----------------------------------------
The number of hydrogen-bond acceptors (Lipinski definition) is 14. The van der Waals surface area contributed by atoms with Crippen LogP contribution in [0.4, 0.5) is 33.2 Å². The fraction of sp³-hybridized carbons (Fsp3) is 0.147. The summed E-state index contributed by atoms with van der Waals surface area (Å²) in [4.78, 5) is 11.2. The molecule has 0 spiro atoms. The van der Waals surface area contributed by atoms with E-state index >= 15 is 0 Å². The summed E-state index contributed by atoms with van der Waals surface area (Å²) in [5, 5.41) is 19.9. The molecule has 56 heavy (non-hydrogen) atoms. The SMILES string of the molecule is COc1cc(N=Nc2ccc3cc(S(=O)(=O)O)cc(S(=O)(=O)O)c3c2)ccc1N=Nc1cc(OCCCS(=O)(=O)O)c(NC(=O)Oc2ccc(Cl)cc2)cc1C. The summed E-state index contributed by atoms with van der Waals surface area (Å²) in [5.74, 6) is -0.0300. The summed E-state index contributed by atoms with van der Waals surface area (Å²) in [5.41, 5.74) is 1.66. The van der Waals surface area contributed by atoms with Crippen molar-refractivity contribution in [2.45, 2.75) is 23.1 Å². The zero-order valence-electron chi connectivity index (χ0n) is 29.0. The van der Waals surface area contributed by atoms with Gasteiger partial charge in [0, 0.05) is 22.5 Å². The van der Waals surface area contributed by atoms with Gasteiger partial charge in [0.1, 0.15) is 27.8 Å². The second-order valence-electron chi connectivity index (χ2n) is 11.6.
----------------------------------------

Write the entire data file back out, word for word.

The number of hydrogen-bond acceptors (Lipinski definition) is 14. The van der Waals surface area contributed by atoms with Crippen LogP contribution in [0.4, 0.5) is 33.2 Å². The fraction of sp³-hybridized carbons (Fsp3) is 0.147. The summed E-state index contributed by atoms with van der Waals surface area (Å²) in [4.78, 5) is 11.2. The molecule has 0 spiro atoms. The van der Waals surface area contributed by atoms with E-state index >= 15 is 0 Å². The summed E-state index contributed by atoms with van der Waals surface area (Å²) in [5, 5.41) is 19.9. The molecule has 56 heavy (non-hydrogen) atoms. The SMILES string of the molecule is COc1cc(N=Nc2ccc3cc(S(=O)(=O)O)cc(S(=O)(=O)O)c3c2)ccc1N=Nc1cc(OCCCS(=O)(=O)O)c(NC(=O)Oc2ccc(Cl)cc2)cc1C. The summed E-state index contributed by atoms with van der Waals surface area (Å²) in [5.74, 6) is -0.0300. The summed E-state index contributed by atoms with van der Waals surface area (Å²) in [5.41, 5.74) is 1.66. The van der Waals surface area contributed by atoms with Crippen molar-refractivity contribution in [2.45, 2.75) is 23.1 Å². The zero-order valence-electron chi connectivity index (χ0n) is 29.0. The van der Waals surface area contributed by atoms with Gasteiger partial charge in [0, 0.05) is 22.5 Å². The van der Waals surface area contributed by atoms with Gasteiger partial charge in [0.1, 0.15) is 27.8 Å². The second-order valence-electron chi connectivity index (χ2n) is 11.6.